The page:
Years ago, I had an agent and spent a lot of time "chasing" a screenwriting career, and I never got anywhere. Today, I no longer have an agent, don't live in L.A., am writing to please myself... and the work just kind of magically appears... not that I am buying my own private island or anything yet --
Those early years were a frenetic time for me. I had a (non-entertainment) job that kept me constantly on the go, shuttling to L.A. and Austin, living in planes and hotels. Great opportunities to shill my scripts in The Entertainment Capital of the World and The Hollywood of Texas.
Picture me as George Clooney in Up in the Air... minus the good looks and pretty women surrounding me.
I'd put in the countless hours to learn my craft, did the research, checked trends, tallied Box Office Grosses. I had scripts I'd written that were exactly what I thought the market would be chasing. I had easy access to Hollywood. Heck, I had an agent, too.
And yet, I did. Oh, I got reads here and there, talked with a few folks. But nothing that ever really evolved into a real deal. I couldn't understand it - I had written what the market said it wanted.
Then my wife's mother was diagnosed with Lou Gehrig's disease. We moved to Alabama and I managed to get an early-out deal from my company, allowing me to stay home and be with my kids while my wife cared for her mother. After that, we began doing foster care and also began adopting a whole passel of kids (12 total), rescued horses, dogs, cats, etc. My agent moved his concentration back to his law firm. I had to stop trying to be a successful screenwriter and instead be a full-time dad.
The kids grew up. Eight years went by before I glanced at a newspaper article about a short screenplay contest with a $500 prize. At that time, decent money for fifteen pages. But I hadn't written a script in quite a while. I thought maybe I still had some chops. But what was the market like? What was going to sell, therefore be likely to win? I found that now I didn't care. Instead, I had something I wanted to say. I was an L.A. native living in The South. And loving being there. There was so much about this "adopted homeland" that I felt was misunderstood by the rest of the world. There were rich characters, speech patterns, towns and places that had become very dear to me.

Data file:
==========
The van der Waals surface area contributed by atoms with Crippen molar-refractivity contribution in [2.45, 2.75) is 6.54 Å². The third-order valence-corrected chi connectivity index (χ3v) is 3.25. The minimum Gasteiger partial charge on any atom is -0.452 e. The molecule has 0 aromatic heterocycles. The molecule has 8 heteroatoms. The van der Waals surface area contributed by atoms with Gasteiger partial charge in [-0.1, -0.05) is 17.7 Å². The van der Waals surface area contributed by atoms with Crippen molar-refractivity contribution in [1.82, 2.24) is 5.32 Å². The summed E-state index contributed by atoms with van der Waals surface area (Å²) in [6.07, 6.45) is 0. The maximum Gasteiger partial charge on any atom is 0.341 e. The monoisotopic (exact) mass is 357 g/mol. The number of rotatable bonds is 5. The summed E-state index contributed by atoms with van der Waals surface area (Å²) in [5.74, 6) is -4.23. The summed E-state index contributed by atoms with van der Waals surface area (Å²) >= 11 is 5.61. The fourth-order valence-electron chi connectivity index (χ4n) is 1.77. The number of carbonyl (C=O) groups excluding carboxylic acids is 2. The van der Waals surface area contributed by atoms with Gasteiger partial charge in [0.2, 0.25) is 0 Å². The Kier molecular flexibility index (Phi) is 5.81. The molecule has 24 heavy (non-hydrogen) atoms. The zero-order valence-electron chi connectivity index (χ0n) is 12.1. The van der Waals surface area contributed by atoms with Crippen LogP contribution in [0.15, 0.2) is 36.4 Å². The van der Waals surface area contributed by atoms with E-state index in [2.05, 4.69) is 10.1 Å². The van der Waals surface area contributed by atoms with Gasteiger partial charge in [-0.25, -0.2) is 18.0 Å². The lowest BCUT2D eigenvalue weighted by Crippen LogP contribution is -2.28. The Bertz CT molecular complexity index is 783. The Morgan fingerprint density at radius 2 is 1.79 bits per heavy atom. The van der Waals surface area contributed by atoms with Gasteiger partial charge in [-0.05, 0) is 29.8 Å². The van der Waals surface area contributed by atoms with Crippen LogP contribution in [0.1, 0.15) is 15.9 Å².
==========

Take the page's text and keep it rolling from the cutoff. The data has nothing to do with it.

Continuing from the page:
Out of that came Mean Creek, a story of culture clash between North and South. I ended up sending it out to several competitions, and it won or was a finalist in almost every one. David Trottier (The Screenwriter's Bible) read it in one of the competition finals and was gracious enough to reach out through email to congratulate me, saying, "I thoroughly enjoyed your clash of cultures, especially the characterizations; these characters are real people."
Time had not only changed my outlook. It had changed my writing style, too. Although I hadn't been writing, I'd spent eight years reading every professional script I could get my hands on. My own writing became better from absorbing what they had to teach about story, style and economy.
Perhaps I still would have left it there, though, if not for the British Short Screenplay Competition. The BSSC was the largest and most prestigious program in the world for the short screenplay format. Its judging panel for the final round consisted of renown film professionals like Kenneth Branagh and Sir Alan Parker. After taking runner-up, I began getting emails from British directors looking to hire a screenwriter to ghostwrite their ideas for short films. I suddenly found myself "in demand," even if it was for short films. I found myself writing new spec feature scripts, too - for myself: stories I wanted to see, regardless of where they stood on someone's Box Office methodologies report.